An employee of Sewon America, an auto parts supplier for Kia, allegedly died Wednesday, May 29, after working in extreme heat on the company’s “project weld line” in LaGrange, according to another Sewon employee who spoke with LaGrange Citizen on conditions of anonymity.
Troup County Coroner Jeff Cook confirmed that Teresa Weaver Pickard, 42, of Wadley, Al., died after an emergency call came in indicating she was having trouble breathing. Her body has been sent to the state crime lab in Atlanta for an autopsy, but the results could take three to four months because of a backlog in cases, Cook said.
The anonymous employee, who has worked at the LaGrange auto parts supplier for approximately two years, said that he initially heard about Pickard’s death from his supervisor, who advised Sewon employees to stay hydrated.
“I heard that [Pickard] complained of chest pain several times before she was sent to the break room,” said the employee. He said that the air conditioning on the assembly line is not working properly, workers are soaked in sweat, and several other workers also passed out last week due to the extreme heat.
He added that the air conditioning in the break room where Pickard was sent was not turned on and that management keeps the air off in the break room to discourage employees from loitering. It’s so hot in the break room that the candy in the vending machines melted, he said.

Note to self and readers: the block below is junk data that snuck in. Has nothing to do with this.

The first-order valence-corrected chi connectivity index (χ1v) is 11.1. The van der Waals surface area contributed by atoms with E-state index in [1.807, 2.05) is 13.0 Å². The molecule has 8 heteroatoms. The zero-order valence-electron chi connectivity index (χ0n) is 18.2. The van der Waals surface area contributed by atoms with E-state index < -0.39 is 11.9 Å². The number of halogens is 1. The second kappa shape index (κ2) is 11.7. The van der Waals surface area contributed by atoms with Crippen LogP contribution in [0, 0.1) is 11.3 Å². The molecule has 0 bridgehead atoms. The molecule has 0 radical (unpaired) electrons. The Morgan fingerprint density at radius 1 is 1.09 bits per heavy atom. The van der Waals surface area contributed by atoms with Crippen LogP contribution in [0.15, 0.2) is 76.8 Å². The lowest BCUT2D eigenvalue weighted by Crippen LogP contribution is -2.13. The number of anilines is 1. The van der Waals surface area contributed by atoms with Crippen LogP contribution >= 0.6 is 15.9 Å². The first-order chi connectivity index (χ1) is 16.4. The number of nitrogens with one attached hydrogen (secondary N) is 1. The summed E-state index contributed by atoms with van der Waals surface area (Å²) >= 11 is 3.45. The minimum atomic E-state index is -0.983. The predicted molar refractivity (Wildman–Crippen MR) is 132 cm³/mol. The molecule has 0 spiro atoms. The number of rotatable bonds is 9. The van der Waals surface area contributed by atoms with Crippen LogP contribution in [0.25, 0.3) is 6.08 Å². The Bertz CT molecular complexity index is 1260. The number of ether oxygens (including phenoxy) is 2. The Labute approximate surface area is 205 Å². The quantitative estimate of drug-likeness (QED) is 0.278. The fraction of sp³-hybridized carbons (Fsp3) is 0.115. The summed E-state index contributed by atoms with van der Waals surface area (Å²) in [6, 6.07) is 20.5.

Weaver was finally sent to the front office, the employee said, where she allegedly sat for approximately three hours before an ambulance was finally called. He said he heard that Weaver died on the way to the hospital. He added that representatives from the Occupational Safety and Health Administration (OSHA) visited Sewon the day after Weaver died. (LaGrange Citizen has left two message with the OSHA Atlanta West office and will update this article as soon as possible.)
In 2010, OSHA fined Sewon $135,900 for a variety of violations. A drop in the bucket compared to the money Sewon brings in from Kia. The fines should be in the millions. As for this case, the supervisors involved and the corporate leaders setting policy need to be charged with manslaughter.
The AFL-CIO blog with more.